Are you making this job market mistake?

job-market-mistake

Uh oh…I’ve heard from another sports broadcasting employer who is frustrated by lack of attention to detail from job seekers.

I’ve written posts based on employer feedback before. This is the latest.

While I was disappointed to learn that many of the careless job seekers in this scenario were STAA members, I am glad to have received the comments. The best way to learn about how to apply for broadcasting jobs is to listen to the employers who are evaluating your application.
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6 Common Cover Letter Mistakes

Each month, I probably read at least 30 cover letters from sportscasters looking for jobs.

cover-letter-mistakes

Here are a handful of common mistakes that people are making.

1. Copy and paste

Other than changing the name of the school, some people sent the exact same letter for MSU as they sent for Clemson.

2. Not stating your reason for interest

State in your opening paragraph what is it about that school that is attractive to you. Be sure to make it about them, not about you. Writing, “This would be a good opportunity for me because….” is hurting your letter, not helping.

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Ask Employers For This Instead of a Job

Molly Fletcher is one of the few women in the world of sports agents.

When she was a guest on the Brian Buffini Show podcast, she shared about her days of trying to break into the industry. She told Brian, “My goal at every meeting was to get them to like me enough and respect me enough to either help me or hire me.”

Apply that approach to your sports broadcasting career.

Ask employers for advice, not jobs.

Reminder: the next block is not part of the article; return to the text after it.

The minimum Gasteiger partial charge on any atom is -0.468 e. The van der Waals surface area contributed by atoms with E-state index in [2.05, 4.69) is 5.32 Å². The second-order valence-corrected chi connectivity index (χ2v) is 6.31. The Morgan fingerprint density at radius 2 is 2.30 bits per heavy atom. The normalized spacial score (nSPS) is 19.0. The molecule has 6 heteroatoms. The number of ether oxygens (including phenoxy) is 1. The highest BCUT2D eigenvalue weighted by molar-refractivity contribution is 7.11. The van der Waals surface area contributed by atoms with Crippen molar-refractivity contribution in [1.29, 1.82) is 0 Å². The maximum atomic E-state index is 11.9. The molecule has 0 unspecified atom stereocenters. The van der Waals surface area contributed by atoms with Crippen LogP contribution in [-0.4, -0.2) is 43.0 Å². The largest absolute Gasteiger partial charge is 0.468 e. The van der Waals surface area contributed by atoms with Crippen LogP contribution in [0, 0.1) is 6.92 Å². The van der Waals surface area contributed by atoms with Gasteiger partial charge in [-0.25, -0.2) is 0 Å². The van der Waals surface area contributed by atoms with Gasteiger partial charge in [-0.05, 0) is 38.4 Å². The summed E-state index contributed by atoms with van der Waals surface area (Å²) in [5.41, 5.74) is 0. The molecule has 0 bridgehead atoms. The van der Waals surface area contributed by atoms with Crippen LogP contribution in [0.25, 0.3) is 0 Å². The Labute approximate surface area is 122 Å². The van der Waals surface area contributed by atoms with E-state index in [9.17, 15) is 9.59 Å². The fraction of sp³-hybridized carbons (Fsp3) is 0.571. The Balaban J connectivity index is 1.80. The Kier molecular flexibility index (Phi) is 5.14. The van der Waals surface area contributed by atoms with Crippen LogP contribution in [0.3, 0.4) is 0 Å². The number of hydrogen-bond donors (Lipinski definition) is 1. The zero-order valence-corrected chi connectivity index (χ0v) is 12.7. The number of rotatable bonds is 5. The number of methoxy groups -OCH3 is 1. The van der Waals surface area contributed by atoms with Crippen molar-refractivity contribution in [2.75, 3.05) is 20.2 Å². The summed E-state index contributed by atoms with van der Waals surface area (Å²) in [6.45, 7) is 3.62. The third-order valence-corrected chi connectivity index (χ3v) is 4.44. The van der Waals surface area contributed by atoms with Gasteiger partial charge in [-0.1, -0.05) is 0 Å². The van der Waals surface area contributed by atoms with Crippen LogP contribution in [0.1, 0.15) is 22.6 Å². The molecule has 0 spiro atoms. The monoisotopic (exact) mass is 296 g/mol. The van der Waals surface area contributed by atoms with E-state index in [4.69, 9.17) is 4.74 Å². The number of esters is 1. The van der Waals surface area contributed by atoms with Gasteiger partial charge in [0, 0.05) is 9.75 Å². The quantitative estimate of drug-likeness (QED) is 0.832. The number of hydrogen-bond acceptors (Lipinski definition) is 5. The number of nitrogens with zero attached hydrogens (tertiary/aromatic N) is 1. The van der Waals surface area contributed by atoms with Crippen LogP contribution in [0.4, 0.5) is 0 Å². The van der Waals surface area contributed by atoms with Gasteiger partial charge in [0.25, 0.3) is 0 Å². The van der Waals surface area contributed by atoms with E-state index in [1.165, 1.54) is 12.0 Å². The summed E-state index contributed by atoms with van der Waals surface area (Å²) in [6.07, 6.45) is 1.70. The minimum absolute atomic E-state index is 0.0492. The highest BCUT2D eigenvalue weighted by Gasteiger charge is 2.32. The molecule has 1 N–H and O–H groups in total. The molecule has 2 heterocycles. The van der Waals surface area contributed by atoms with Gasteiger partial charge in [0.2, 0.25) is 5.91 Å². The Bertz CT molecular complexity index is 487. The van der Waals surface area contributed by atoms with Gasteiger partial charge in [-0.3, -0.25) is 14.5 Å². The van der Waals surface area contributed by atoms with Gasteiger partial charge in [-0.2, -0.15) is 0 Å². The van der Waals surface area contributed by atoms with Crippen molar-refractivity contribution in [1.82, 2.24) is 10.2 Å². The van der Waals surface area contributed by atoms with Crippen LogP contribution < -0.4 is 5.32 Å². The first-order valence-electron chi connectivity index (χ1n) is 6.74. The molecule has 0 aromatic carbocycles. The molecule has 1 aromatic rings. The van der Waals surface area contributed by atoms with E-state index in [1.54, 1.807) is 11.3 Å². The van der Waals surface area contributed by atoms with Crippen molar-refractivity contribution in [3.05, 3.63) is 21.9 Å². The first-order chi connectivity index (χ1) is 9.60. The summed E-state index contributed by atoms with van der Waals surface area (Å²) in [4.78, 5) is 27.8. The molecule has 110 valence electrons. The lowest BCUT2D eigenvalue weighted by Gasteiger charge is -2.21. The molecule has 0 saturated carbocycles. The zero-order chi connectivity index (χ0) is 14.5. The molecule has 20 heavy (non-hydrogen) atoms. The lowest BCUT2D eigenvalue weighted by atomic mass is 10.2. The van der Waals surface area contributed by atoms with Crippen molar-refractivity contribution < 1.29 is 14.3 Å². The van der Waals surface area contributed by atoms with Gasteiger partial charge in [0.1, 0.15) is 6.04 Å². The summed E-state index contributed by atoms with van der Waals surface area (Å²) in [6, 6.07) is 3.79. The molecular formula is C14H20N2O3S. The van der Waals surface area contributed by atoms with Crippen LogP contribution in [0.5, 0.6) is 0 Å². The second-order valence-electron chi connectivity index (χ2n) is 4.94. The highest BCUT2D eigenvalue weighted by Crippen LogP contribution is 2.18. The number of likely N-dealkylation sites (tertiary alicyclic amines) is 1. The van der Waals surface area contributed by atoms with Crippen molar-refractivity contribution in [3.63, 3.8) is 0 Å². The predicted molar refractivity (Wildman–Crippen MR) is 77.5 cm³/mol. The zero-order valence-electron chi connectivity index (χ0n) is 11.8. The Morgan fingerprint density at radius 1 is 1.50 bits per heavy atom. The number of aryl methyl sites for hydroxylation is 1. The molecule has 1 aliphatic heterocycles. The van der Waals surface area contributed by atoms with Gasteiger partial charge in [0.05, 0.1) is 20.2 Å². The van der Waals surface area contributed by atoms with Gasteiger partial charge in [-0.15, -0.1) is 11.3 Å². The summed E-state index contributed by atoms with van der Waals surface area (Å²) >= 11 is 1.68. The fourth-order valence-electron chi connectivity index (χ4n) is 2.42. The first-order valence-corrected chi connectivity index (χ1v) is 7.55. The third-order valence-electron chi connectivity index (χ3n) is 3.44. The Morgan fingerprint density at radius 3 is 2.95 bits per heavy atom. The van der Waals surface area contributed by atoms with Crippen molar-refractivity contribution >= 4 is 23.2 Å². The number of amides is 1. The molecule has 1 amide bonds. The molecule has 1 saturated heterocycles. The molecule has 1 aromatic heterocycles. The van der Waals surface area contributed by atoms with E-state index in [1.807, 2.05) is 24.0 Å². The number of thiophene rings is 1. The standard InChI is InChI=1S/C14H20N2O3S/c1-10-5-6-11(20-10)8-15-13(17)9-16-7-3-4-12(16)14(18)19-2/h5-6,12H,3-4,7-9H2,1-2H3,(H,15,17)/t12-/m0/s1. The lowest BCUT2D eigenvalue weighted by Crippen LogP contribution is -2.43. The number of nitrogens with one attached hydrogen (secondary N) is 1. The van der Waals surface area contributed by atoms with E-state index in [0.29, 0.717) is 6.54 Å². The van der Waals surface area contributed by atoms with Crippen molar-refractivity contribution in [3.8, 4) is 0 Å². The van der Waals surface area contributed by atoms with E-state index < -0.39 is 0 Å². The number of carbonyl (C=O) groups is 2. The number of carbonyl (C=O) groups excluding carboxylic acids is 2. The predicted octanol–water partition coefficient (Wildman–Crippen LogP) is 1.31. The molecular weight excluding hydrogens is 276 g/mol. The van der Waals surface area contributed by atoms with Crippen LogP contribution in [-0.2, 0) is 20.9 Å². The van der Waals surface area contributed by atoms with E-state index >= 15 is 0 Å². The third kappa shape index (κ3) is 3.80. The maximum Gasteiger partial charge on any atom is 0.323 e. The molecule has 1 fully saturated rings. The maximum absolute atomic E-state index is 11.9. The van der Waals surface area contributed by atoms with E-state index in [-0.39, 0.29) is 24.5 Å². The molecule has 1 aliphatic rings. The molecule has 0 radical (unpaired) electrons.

Asking for a job puts an employer on the spot. Asking for advice puts them in the spotlight.

Don’t ask for a job. Ask for advice, and you’ll present yourself as ambitious rather than needy.

One Major Market PD’s Pet Peeve About Job Seekers

My parents gave me a lot of advice when I was growing up. Much of it I ignored, thinking they were wrong or that I simply knew more than them. Sometimes, though, when a coach or the parent of a friend gave me the same advice, I ran with it because it came from a different voice. Trying to help our members at STAA is sometimes the same way.

I have preached ‘til I’m blue in the face that cookie-cutter cover letters – form letters – do not work in the job market. Alas, not all of our members at STAA respect the message. I received the following email this week from the Program Director at a one of the nation’s most prominent sports radio stations.
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How to Get Your Next Sports Broadcasting Job by Being Different

An aspiring sportscaster living in Los Angeles saw an opening for a sports talk radio producer in South Carolina. He badly wanted the job in order to get his foot in the industry. Instead of mailing or emailing his resumé to the employer, he hopped on a plane and hand-delivered it. They were so impressed with his gumption that he got the job.

That aspiring sportscaster was Jonas Knox, who ended up being a sports talk host with Fox Sports Radio Network.
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